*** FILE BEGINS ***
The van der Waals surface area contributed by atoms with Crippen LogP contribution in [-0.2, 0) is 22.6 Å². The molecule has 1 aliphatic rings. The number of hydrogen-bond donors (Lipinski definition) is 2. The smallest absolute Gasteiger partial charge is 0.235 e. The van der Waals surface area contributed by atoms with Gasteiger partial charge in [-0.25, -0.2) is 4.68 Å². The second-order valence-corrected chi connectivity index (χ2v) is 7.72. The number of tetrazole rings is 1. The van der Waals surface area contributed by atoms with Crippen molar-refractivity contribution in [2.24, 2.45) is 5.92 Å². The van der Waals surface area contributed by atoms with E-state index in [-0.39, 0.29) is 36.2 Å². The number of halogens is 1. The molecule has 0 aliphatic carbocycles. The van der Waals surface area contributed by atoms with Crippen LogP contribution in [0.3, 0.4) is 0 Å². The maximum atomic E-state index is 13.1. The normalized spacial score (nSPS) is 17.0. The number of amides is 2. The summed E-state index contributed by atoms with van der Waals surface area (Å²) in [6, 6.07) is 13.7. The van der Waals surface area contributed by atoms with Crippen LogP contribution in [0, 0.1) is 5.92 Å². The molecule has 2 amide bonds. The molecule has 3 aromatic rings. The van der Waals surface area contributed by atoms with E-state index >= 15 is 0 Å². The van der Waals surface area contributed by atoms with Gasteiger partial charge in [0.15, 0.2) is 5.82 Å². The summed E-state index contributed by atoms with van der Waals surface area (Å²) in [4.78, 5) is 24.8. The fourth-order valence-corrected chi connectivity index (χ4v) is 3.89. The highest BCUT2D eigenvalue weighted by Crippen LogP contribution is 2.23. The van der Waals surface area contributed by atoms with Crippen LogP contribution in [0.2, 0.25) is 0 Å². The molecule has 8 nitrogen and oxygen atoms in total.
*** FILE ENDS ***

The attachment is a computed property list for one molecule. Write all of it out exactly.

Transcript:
The van der Waals surface area contributed by atoms with Crippen LogP contribution in [-0.2, 0) is 22.6 Å². The molecule has 1 aliphatic rings. The number of hydrogen-bond donors (Lipinski definition) is 2. The smallest absolute Gasteiger partial charge is 0.235 e. The van der Waals surface area contributed by atoms with Gasteiger partial charge in [-0.25, -0.2) is 4.68 Å². The second-order valence-corrected chi connectivity index (χ2v) is 7.72. The number of tetrazole rings is 1. The van der Waals surface area contributed by atoms with Crippen molar-refractivity contribution in [2.24, 2.45) is 5.92 Å². The van der Waals surface area contributed by atoms with E-state index in [-0.39, 0.29) is 36.2 Å². The number of halogens is 1. The molecule has 0 aliphatic carbocycles. The van der Waals surface area contributed by atoms with Crippen LogP contribution in [0.3, 0.4) is 0 Å². The maximum atomic E-state index is 13.1. The normalized spacial score (nSPS) is 17.0. The number of amides is 2. The summed E-state index contributed by atoms with van der Waals surface area (Å²) in [6, 6.07) is 13.7. The van der Waals surface area contributed by atoms with Crippen LogP contribution in [0, 0.1) is 5.92 Å². The molecule has 2 amide bonds. The molecule has 3 aromatic rings. The van der Waals surface area contributed by atoms with E-state index >= 15 is 0 Å². The van der Waals surface area contributed by atoms with Gasteiger partial charge in [0.15, 0.2) is 5.82 Å². The summed E-state index contributed by atoms with van der Waals surface area (Å²) in [4.78, 5) is 24.8. The fourth-order valence-corrected chi connectivity index (χ4v) is 3.89. The highest BCUT2D eigenvalue weighted by Crippen LogP contribution is 2.23. The van der Waals surface area contributed by atoms with Crippen LogP contribution in [0.2, 0.25) is 0 Å². The molecule has 8 nitrogen and oxygen atoms in total.